To be clear: We do not believe regulators should assist SVB shareholders. These investors took a known risk when they purchased equities in the bank. Right now, we are concerned about the depositors at SVB, and at banks across the country, suddenly unnerved by SVB’s catastrophic failure that unfolded in just forty-eight hours, accelerated, in part, by social media and pack mentality withdrawals.  If Americans can’t trust that their basic deposits are safe, we could suddenly face runs at banks of all sizes across the country. 

In the 2008 financial crisis, banks were “too big to fail.” We cannot encourage a system where banks are “too small to succeed.” Additional steps need to be taken immediately to give confidence to depositors and discourage them from fleeing to only the largest banks, which is already occurring.  Unjustified runs on healthy small, medium, and regional banks would be highly damaging to our economy, threaten our national security, and create long-term risks. 

We recommend your agencies take immediate steps using all necessary regulatory tools. First, as we are sure you are doing, the FDIC should prioritize finding a buyer for SVB that has the resources to provide a seamless transition for the bank’s depositors and borrowers, with the hope of making the depositors whole. Keep in mind that SVB’s customers included government vendors and grant recipients, and, therefore, held state and federal taxpayer dollars in their accounts.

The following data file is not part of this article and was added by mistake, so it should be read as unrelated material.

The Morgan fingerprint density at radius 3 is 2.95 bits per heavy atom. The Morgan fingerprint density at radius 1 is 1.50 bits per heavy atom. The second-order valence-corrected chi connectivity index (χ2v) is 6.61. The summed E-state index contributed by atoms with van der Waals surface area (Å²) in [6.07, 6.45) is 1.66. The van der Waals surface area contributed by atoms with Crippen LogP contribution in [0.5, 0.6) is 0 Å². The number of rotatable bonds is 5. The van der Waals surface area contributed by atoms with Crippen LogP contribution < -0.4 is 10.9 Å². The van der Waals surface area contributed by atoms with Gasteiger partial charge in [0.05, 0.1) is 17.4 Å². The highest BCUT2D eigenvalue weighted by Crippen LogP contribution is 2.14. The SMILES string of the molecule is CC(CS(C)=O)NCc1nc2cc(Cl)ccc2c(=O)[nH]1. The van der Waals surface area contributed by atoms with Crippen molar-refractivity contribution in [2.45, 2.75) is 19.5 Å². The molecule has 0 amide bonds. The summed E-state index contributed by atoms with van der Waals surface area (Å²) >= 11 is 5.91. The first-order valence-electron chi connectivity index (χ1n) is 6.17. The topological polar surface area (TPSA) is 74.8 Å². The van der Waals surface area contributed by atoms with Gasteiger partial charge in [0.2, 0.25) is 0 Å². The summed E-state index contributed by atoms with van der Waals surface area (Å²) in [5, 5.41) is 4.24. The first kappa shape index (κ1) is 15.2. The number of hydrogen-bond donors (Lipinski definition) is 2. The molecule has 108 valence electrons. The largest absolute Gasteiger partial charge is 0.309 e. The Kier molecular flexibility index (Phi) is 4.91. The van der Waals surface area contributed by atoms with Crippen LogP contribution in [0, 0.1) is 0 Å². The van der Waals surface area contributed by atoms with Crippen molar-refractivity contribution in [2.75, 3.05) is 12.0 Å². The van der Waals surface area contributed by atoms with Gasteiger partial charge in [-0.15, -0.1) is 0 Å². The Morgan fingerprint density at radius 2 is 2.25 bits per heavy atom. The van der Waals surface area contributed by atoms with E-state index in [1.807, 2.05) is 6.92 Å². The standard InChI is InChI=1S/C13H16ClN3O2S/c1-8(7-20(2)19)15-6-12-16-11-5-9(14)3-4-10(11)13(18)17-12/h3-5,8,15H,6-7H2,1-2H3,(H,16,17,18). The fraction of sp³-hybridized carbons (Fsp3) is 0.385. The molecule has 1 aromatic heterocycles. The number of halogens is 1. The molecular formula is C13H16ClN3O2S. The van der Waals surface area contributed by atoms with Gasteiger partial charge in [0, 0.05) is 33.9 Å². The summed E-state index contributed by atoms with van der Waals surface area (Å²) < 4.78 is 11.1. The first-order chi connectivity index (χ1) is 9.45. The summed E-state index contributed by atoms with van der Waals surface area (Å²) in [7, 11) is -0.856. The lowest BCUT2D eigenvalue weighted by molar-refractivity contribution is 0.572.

Second, the Treasury Department and the Federal Reserve should encourage banks of all sizes that have relationships with SVB’s depositors to extend temporary lines of credit to the bank’s depositors to assist with essential costs, like payroll. We know that the FDIC is also providing immediate FDIC insurance for deposits under $250,000.

Finally, to help head off contagion and assure depositors that their banks are healthy, the Federal Reserve should continue to offer liquidity through repurchase agreements. These will allow banks to access short-term financing to meet potential withdrawals using long-term U.S. Treasuries and mortgage-backed securities as collateral. This will assure depositors that banks have adequate resources to allow them swift access to their funds.          

To provide greater certainty for depositors at other banks, Congress and federal regulators should also consider temporarily increasing the FDIC limit on deposit insurance above the current $250,000 limit. This modification would appropriately adjust the limit for inflation and provide a greater backstop and confidence to depositors. Additionally, the regulators should consider additional oversight measures to ensure that a bank’s asset mix can adequately provide liquidity during a stress event.

Thank you for your attention to this pressing matter. Your timely and immediate action is necessary to prevent SVB’s failures from undermining our otherwise strong banking system.

Sincerely,

MEMBERS OF CONGRESS